Accept the things that you can’t change. Railing against events that you have no control over can be as exhausting as it is futile. Whatever the circumstances of your retirement, by accepting them you can refocus your energy to the things that you do have control over, such as the way you choose to react to obstacles. Look back at examples where you’ve coped with changes in the past to remind yourself that you’ll be able to manage this change as well.
Redefine your identity. Many of us define ourselves by what we do for a living. After retirement, you can find new ways of defining yourself through non-work-related activities and relationships. Where you were once an accountant, for example, you’re now a mentor, volunteer, grandparent, student, memoirist, or artist.
Set new goals. You may have already achieved many of your professional goals in life, but it’s important to keep setting yourself new ones to strive towards. Having goals can energize you, provide a sense of purpose, and help to redefine your identity. Set goals that challenge and excite you and keep you moving forward in life. Many retirees find that now they’re no longer the family provider, they can focus more on their own hopes and dreams.
Seek social support
You don’t have to face the challenges of retirement alone. Many other people are going through the same difficulties. Reaching out and sharing the burden can help ease your stress and bolster your coping skills.
Strengthen your social network. Staying socially connected can have a huge impact on your mental health and happiness. But for many of us, our social ties are closely linked to our jobs—and they’re abruptly cut short when we retire. Make a point to stay in touch with old work colleagues after retirement and explore opportunities to broaden your social network beyond work. You’re never too old to build new, rewarding friendships.
Enroll in a retirement transition program. Some larger corporations offer retirement planning assistance or transition workshops. You may also be able to find similar programs at local community centers. As well as providing practical help on adjusting to retirement, they can also enable you to meet other recent retirees.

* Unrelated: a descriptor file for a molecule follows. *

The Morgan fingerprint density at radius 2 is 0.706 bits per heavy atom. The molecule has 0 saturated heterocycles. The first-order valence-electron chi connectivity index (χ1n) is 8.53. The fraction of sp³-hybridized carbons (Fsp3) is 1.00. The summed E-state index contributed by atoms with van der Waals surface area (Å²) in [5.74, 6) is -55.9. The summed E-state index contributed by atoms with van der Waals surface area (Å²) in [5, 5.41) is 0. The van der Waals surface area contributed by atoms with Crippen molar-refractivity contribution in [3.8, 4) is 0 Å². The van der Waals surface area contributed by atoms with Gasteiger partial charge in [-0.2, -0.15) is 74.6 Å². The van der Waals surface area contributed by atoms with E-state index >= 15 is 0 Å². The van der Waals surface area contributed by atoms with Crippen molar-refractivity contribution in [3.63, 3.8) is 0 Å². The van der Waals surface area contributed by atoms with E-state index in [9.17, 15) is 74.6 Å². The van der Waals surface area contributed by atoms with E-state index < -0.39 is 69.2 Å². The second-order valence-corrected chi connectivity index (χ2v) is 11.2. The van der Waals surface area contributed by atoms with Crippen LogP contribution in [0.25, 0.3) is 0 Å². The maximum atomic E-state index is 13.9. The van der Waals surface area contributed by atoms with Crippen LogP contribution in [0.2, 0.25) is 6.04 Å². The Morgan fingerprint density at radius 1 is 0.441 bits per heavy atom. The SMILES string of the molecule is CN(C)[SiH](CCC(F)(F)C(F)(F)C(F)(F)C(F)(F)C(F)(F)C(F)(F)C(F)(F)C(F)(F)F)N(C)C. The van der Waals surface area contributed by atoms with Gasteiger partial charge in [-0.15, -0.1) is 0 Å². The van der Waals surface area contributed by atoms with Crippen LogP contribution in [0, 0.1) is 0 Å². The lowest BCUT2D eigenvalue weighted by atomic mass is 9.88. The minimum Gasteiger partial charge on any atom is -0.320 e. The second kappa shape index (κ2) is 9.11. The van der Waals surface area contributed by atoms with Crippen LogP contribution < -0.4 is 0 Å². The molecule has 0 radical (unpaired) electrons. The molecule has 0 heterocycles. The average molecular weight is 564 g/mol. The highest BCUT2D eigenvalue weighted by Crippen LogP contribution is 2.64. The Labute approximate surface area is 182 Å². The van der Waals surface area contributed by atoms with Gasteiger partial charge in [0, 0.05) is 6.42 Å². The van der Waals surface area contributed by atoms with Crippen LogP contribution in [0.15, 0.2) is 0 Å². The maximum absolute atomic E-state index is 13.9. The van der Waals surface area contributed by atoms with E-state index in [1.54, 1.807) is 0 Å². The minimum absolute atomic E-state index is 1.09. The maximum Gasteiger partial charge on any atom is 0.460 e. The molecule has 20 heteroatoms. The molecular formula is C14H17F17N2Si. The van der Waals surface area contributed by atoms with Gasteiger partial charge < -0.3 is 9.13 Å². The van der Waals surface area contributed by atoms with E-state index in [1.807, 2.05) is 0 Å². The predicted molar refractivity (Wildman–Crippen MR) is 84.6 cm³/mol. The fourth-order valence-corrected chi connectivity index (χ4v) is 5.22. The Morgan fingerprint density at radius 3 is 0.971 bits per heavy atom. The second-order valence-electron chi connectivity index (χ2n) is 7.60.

Join a peer support group. Some senior service and other community organizations offer support groups for older adults making the transition into retirement. Talking to other people who understand what you’re going through can help reduce feelings of stress, anxiety, and isolation. Search for retirement groups in your area or on platforms such as meetup.com.
Tip 2: Find new purpose and meaning
For many of us, working is about more than just earning money; it also adds meaning and purpose to our lives. Your job can make you feel needed, productive, and useful, provide goals, or simply give you a reason to get out of the house every day. Having purpose in life also fulfills some biological needs, helping to keep your brain and immune system healthy.
After retirement, it’s important to look for new sources of meaning—activities that add joy and enrich your life. In this respect, it can help if you’re not just retiring from something, but to something as well—whether that’s a fulfilling hobby, a volunteer position, or continuing education, for example.
Retirement may not have to be all-or-nothing. Many people find that it can help to gradually transition into full-time retirement rather than jump right in. If your job allows, you could take a sabbatical or extended vacation to recharge your batteries and see how you deal with the slower pace of life. You can also use the time to gauge how well you can live on the budget you’ve allocated for retirement.
Find part-time work after retirement. Another way to make retirement more of a gradual transition is to incrementally reduce the hours you work in your existing job, switch to a part-time job, or work for yourself in some capacity. As well as providing purpose, part-time employment can also supplement your income, keep you socially engaged, and ease the adjustment to retirement without you having to endure the demands of full-time work.
Volunteer. Donating your time and effort to a cause that’s important to you can add meaning and a sense of accomplishment to your retirement life, as well as benefit your community. Volunteering can help expand your social network, boost your self-worth, and improve your health. It can also be a great opportunity to pass on some of the skills you’ve learned during your professional life—or learn new skills, keeping your brain active as you age.
Nurture hobbies and interests. If you have a longstanding hobby that enriches your life, you’ve likely earmarked retirement as an opportunity to invest more of your time to pursuing it. If you’ve had to sacrifice your hobbies for the sake of your career, though, it’s time to resurrect old interests or nurture new ones, things you’ve always wanted to try. Whether your interests lay in traveling, nature, sports, or the arts, for example, try enrolling in a club, joining a team, or taking a class.
Learn something new. Whether you want to learn to play a musical instrument, speak a second language, or complete a degree or high school diploma, adult education classes are a great way to expand your mind, develop new interests, and set fresh goals for yourself.
Get a pet. If you’re an animal lover, caring for a pet can help you maintain a sense of usefulness and purpose in life. Pets—especially dogs and cats—also provide companionship as you age, can help boost your mood, ease stress, depression, and anxiety, and improve your heart health.